“HR processes 2,000 candidates! They don’t look through 2,000 candidates! And at the end of the process, what they get is the same candidate that everybody else running PeopleSoft gets! So where’s your competitive advantage if everybody turns up with the same candidates?”

Infomercial claim #2

“Video interviews have significantly reduced travel costs for Cigna recruiters. Frank Abate, a senior recruiter there, said one of his colleagues racked up more than $1 million annually just traveling to meet candidates. Since adopting video interviews four years ago, that colleague’s expenses are now under $100,000.”

Gee. Imagine spending money to go find the talent. Cigna is saving by not meeting candidates.

By not meeting candidates.

By not meeting candidates.

You can’t make this stuff up.

Imagine if Cigna told its sales team to stop spending money to call on customers to close deals.

I love your idea for a robo-interviewer app for job seekers. Imagine how much you — the talent — could save by telling employers to talk to the video camera before you bother talking to them in person. Get that employer ready for its close-up. Tell HR you don’t talk to the hand.

Infomercial claim #3

eye-lensRecruiters at IBM and Cigna said they evaluate candidates based on how well the person communicates his/her thought process, whether the person answers all parts of the question—and whether he/she makes eye contact.”

Eye contact??? Uh, contact with what eye??

Infomercial claim #4

“HireVue, InterviewStream, WePow and other vendors that make video-interviewing software say their programs make hiring more fair because all applicants must answer the same questions, placing substance over schmoozing and small talk.”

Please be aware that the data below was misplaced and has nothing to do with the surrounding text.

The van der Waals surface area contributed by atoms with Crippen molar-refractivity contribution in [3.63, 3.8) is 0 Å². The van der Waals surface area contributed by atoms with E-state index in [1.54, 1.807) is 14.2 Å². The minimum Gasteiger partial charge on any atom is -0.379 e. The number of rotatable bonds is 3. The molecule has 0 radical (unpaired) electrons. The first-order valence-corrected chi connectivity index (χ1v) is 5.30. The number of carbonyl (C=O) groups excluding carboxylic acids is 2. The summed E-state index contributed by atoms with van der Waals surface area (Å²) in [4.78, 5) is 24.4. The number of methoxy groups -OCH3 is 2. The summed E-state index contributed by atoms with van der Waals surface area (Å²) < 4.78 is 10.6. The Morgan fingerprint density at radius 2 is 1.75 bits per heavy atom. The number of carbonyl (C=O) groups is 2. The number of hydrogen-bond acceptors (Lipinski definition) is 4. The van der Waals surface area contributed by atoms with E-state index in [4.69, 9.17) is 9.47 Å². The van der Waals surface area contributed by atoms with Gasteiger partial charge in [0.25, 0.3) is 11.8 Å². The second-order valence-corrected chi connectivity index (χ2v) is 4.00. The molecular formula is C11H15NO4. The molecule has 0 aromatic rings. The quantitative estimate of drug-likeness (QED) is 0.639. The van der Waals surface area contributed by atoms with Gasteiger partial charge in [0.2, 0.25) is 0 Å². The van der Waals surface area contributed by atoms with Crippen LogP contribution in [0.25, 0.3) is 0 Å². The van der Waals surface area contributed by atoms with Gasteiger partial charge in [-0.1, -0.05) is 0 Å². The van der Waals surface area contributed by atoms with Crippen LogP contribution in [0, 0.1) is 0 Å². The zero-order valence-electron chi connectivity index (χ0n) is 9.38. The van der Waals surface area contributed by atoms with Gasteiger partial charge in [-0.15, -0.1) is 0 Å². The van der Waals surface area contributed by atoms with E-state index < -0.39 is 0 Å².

Schmoozing and small talk are bad things. The robo-interview vendors now save HR jockeys from the ignominy of having to talk with the talent HR claims is so hard to find, so hard to attract, so hard to hire. Heaven forbid recruiting should be a social interaction where you can judge someone in person.

Small talk is a bad thing. But employers say they want to judge applicants for cultural fit. Tell it to the camera.

Just how gullible is HR?

While the HR profession’s existence is being questioned in the C-suite, HR outsources its most important job — hiring — in a stunning display of gullibility. Wowed by technology it doesn’t even understand, HR deploys it at enormous cost to insult the talent it needs to attract during a talent shortage.

The by-line on this WSJ “article” is Dahlia Bazzaz, a former “crime reporter” and summer intern — and Ms. Bazzaz goes on to blurt out this sales pitch for HireVue:

robo-hr“Taking robo-recruiting one step further, some HireVue customers have an algorithm review the video interviews for them. Using data about the skills and attributes companies are seeking for a given role, a program called HireVue Insights scans videos for verbal and facial cues that match those skills then ranks the top 100 applicants.”

Now I get the “crime reporter” part, and we get to what’s really going on. Personnel jockeys don’t just avoid recruiting and interviewing you. They let HireVue’s robots “watch” your interview videos. Don’t those schmutzes realize they’re next? WTF? Inflatable interview dolls?

Let’s go back to Gilman Louie, whose investments in the digital world are his livelihood. What does he say about picking people?

“When you’re selecting people..  it’s personal. And personal is not digital.”

HR eats this stuff up.

“Speeding up the hiring process allows recruiters to look at more applicants than before…”

HR complains its job postings yield such a flood of applications that HR can’t possibly “look through” them all. But now personnel jockeys have time to look through all those videos. Gullible?